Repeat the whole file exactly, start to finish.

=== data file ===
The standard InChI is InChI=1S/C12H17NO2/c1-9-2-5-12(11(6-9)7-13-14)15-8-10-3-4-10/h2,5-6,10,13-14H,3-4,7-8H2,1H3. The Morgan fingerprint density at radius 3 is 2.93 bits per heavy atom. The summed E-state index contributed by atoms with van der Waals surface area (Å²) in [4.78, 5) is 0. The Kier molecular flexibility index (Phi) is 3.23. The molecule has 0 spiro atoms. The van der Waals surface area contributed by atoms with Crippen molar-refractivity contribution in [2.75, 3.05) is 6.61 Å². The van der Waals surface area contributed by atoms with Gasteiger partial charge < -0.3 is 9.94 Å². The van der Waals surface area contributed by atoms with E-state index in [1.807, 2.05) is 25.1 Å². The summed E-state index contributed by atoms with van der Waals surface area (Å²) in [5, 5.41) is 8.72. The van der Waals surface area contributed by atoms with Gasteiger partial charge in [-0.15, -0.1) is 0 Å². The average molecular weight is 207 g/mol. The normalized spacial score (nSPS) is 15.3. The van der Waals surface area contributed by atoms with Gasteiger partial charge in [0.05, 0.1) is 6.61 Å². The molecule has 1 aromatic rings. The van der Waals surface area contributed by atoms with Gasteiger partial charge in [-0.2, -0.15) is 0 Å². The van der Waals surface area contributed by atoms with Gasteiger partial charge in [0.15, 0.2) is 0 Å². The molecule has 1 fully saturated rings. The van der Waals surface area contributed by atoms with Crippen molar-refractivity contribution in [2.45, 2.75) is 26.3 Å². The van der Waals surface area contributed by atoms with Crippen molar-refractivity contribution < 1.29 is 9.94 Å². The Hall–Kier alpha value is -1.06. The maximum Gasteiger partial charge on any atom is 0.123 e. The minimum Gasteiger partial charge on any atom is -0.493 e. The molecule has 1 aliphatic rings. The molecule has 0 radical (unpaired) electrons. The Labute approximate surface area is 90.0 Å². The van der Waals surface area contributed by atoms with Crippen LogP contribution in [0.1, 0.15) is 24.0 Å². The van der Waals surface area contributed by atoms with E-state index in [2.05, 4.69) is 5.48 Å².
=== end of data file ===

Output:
The standard InChI is InChI=1S/C12H17NO2/c1-9-2-5-12(11(6-9)7-13-14)15-8-10-3-4-10/h2,5-6,10,13-14H,3-4,7-8H2,1H3. The Morgan fingerprint density at radius 3 is 2.93 bits per heavy atom. The summed E-state index contributed by atoms with van der Waals surface area (Å²) in [4.78, 5) is 0. The Kier molecular flexibility index (Phi) is 3.23. The molecule has 0 spiro atoms. The van der Waals surface area contributed by atoms with Crippen molar-refractivity contribution in [2.75, 3.05) is 6.61 Å². The van der Waals surface area contributed by atoms with Gasteiger partial charge < -0.3 is 9.94 Å². The van der Waals surface area contributed by atoms with E-state index in [1.807, 2.05) is 25.1 Å². The summed E-state index contributed by atoms with van der Waals surface area (Å²) in [5, 5.41) is 8.72. The van der Waals surface area contributed by atoms with Gasteiger partial charge in [-0.15, -0.1) is 0 Å². The average molecular weight is 207 g/mol. The normalized spacial score (nSPS) is 15.3. The van der Waals surface area contributed by atoms with Gasteiger partial charge in [0.05, 0.1) is 6.61 Å². The molecule has 1 aromatic rings. The van der Waals surface area contributed by atoms with Gasteiger partial charge in [-0.2, -0.15) is 0 Å². The van der Waals surface area contributed by atoms with Gasteiger partial charge in [0.15, 0.2) is 0 Å². The molecule has 1 fully saturated rings. The van der Waals surface area contributed by atoms with Crippen molar-refractivity contribution in [2.45, 2.75) is 26.3 Å². The van der Waals surface area contributed by atoms with Crippen molar-refractivity contribution < 1.29 is 9.94 Å². The Hall–Kier alpha value is -1.06. The maximum Gasteiger partial charge on any atom is 0.123 e. The minimum Gasteiger partial charge on any atom is -0.493 e. The molecule has 1 aliphatic rings. The molecule has 0 radical (unpaired) electrons. The Labute approximate surface area is 90.0 Å². The van der Waals surface area contributed by atoms with Crippen LogP contribution in [0.1, 0.15) is 24.0 Å². The van der Waals surface area contributed by atoms with E-state index in [2.05, 4.69) is 5.48 Å².